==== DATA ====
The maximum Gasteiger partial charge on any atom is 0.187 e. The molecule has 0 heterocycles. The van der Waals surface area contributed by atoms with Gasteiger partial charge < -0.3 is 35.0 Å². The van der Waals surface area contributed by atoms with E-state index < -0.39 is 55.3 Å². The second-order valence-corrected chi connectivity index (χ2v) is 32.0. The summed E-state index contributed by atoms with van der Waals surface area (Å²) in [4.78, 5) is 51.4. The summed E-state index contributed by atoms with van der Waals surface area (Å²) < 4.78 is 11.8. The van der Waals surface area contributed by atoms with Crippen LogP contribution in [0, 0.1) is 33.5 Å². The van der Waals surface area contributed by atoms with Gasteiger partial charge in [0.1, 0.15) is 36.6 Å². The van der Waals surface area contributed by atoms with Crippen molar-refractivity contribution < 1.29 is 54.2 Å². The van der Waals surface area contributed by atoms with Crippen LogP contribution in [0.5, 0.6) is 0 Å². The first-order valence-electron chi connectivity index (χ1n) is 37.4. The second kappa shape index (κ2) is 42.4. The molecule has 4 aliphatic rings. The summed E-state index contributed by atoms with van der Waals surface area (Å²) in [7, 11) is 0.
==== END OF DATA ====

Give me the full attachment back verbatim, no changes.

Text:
The maximum Gasteiger partial charge on any atom is 0.187 e. The molecule has 0 heterocycles. The van der Waals surface area contributed by atoms with Gasteiger partial charge < -0.3 is 35.0 Å². The van der Waals surface area contributed by atoms with E-state index < -0.39 is 55.3 Å². The second-order valence-corrected chi connectivity index (χ2v) is 32.0. The summed E-state index contributed by atoms with van der Waals surface area (Å²) in [4.78, 5) is 51.4. The summed E-state index contributed by atoms with van der Waals surface area (Å²) < 4.78 is 11.8. The van der Waals surface area contributed by atoms with Crippen LogP contribution in [0, 0.1) is 33.5 Å². The van der Waals surface area contributed by atoms with Gasteiger partial charge in [0.1, 0.15) is 36.6 Å². The van der Waals surface area contributed by atoms with Crippen molar-refractivity contribution < 1.29 is 54.2 Å². The van der Waals surface area contributed by atoms with Crippen LogP contribution in [0.5, 0.6) is 0 Å². The first-order valence-electron chi connectivity index (χ1n) is 37.4. The second kappa shape index (κ2) is 42.4. The molecule has 4 aliphatic rings. The summed E-state index contributed by atoms with van der Waals surface area (Å²) in [7, 11) is 0.